You mentioned that you spend a lot of time working with children of immigrants who are now parents themselves. Can you tell us more about that? I love working with clients who are children of immigrants, and I do a lot of work around unpacking and examining the cultural narratives of struggle and sacrifice that many children of immigrants, including me, were raised with. Especially during the transition to parenthood, it can be helpful to examine cultural ideas of what it means to be a mother, what it means to be a “good mother,” and how all these ideas may impact mental health.

Many children of immigrants were raised with this “just gut it out and pull yourself up by your bootstraps” mentality and were told things like “we came here with nothing so you could have everything, so the only thing you can feel is gratitude.” And that narrative leaves no room for any other feelings. I see many new parents who are children of immigrants talk about how they have “no right to be sad” because their parents and families struggled so much and they don’t want to disappoint their families or appear ungrateful.

The reality is that perinatal emotional complications like depression, anxiety, and OCD are the most common complications of childbirth (between one in seven and one in five people will experience a perinatal mood or anxiety disorder). And this “bootstraps” narrative undermines someone’s ability to connect with their feelings and seek support. A big piece of what I do with these clients is help create different narratives and practice holding multiple truths at the same time; for example, talk about how we can be grateful for everything our parents did for us and also have negative feelings around being a new mom. One thing doesn’t have to negate the other; both things can be true.

Talk to us about the Perinatal Mental Health Alliance For People of Color. What kind of work do you do there? I am one of the co-founders of the Perinatal Mental Health Alliance for People of Color (PMHA-POC), which is a part of Postpartum Support International (PSI). One of the reasons behind the creation of PMHA-POC in 2017 was to build capacity within the perinatal mental health field to better represent and meet the needs of BIPOC families and communities. An important piece of the alliance’s work is raising funds for scholarships for BIPOC providers to attend trainings in perinatal mental health; the end goal here is having more BIPOC perinatal mental health providers so that BIPOC can see themselves in this professional field and can have the option of seeing a BIPOC provider.

What is the one thing that surprised you the most about motherhood? So many things! When I first became a mom, I was shocked by how much I didn’t know. I felt really incapable, unsure, and incompetent, and I felt like I was always doing something wrong. What has been surprising over the years is that being a parent is dynamic and always changing, and there are always opportunities to do things differently, try another approach, and feel more comfortable with the process of parenting. So perhaps that has been the most surprising thing — figuring out that parenting is a dynamic process and is always evolving and changing.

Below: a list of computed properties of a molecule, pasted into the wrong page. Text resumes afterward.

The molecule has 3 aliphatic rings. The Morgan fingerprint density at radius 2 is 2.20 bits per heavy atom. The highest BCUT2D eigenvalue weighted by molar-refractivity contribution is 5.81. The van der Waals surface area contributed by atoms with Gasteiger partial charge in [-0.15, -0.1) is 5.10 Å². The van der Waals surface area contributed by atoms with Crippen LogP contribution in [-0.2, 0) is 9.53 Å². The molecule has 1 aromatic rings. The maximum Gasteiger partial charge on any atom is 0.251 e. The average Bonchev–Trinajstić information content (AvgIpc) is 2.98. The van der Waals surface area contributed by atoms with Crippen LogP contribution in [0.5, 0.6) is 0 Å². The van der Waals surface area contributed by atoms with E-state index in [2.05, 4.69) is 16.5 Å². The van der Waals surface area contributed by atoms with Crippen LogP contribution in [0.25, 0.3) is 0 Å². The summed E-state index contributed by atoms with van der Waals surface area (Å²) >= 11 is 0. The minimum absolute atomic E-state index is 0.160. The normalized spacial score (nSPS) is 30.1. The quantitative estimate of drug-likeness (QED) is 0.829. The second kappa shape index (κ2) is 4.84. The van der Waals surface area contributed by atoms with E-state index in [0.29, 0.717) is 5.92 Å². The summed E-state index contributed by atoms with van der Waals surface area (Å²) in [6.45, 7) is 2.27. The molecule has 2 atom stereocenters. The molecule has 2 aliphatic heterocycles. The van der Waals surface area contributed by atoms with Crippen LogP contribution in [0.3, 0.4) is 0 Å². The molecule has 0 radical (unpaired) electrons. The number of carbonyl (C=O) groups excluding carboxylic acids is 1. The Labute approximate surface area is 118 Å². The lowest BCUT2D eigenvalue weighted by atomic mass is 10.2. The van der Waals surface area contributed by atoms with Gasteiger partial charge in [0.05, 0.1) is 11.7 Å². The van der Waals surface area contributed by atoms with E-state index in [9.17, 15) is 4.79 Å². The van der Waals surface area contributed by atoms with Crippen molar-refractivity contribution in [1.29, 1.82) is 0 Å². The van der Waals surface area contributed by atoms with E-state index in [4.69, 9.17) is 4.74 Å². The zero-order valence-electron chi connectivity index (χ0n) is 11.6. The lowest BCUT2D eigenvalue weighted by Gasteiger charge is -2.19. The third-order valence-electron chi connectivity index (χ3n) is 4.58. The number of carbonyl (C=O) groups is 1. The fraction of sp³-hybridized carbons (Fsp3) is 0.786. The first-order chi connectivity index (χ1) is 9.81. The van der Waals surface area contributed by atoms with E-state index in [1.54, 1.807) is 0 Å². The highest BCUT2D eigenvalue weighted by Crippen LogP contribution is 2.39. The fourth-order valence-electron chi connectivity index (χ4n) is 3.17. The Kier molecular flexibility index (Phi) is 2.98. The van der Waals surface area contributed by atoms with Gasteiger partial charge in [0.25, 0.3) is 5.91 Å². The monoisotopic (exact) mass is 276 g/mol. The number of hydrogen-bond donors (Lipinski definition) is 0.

What is one piece of advice you’d offer another working mom? Be gentle with yourself. Every mom is working — whether it is inside the home, outside the home, or both, and most moms feel pulled and stretched between many responsibilities, largely due to the ridiculous expectations created by our capitalist culture. I see many moms who feel like they’re not doing enough or should be doing more. We are quick to criticize ourselves, so I encourage all mamas to be gentle and compassionate with themselves.

What is your favorite kind of self-care? During the past year, my favorite self-care has been long walks in the green spaces in my neighborhood. Sometimes I listen to music, and sometimes I don’t. It’s good for me to breathe the air and feel my feet on the ground and let all the heaviness go for a bit.

What other women inspire you? One of the many reasons I love my work is that I am inspired by so many of my brilliant, innovative colleagues.

Nashira Baril is a dear friend and colleague who is in the process of creating Boston’s first free-standing birth center, Neighborhood Birth Center. She is a true visionary and is building the birth center with equity at its center in order to make reproductive justice a reality for all families. Leena Mittal is another dear friend and colleague who is the chief of women’s mental health at Brigham & Women’s Hospital. She’s a leader in the perinatal mental health field, specifically around integrating substance use treatment programs into existing perinatal health systems. Her work increases access to vitally important services for pregnant people who struggle with substance use issues.

Where can we find you online or on social media? Follow me on Instagram!

Are you interested in being highlighted in a “Meet a Boston Mom” feature, or do you know someone who deserves this recognition? Let us know! Please email Chelsey Weaver at [email protected] to discuss a feature.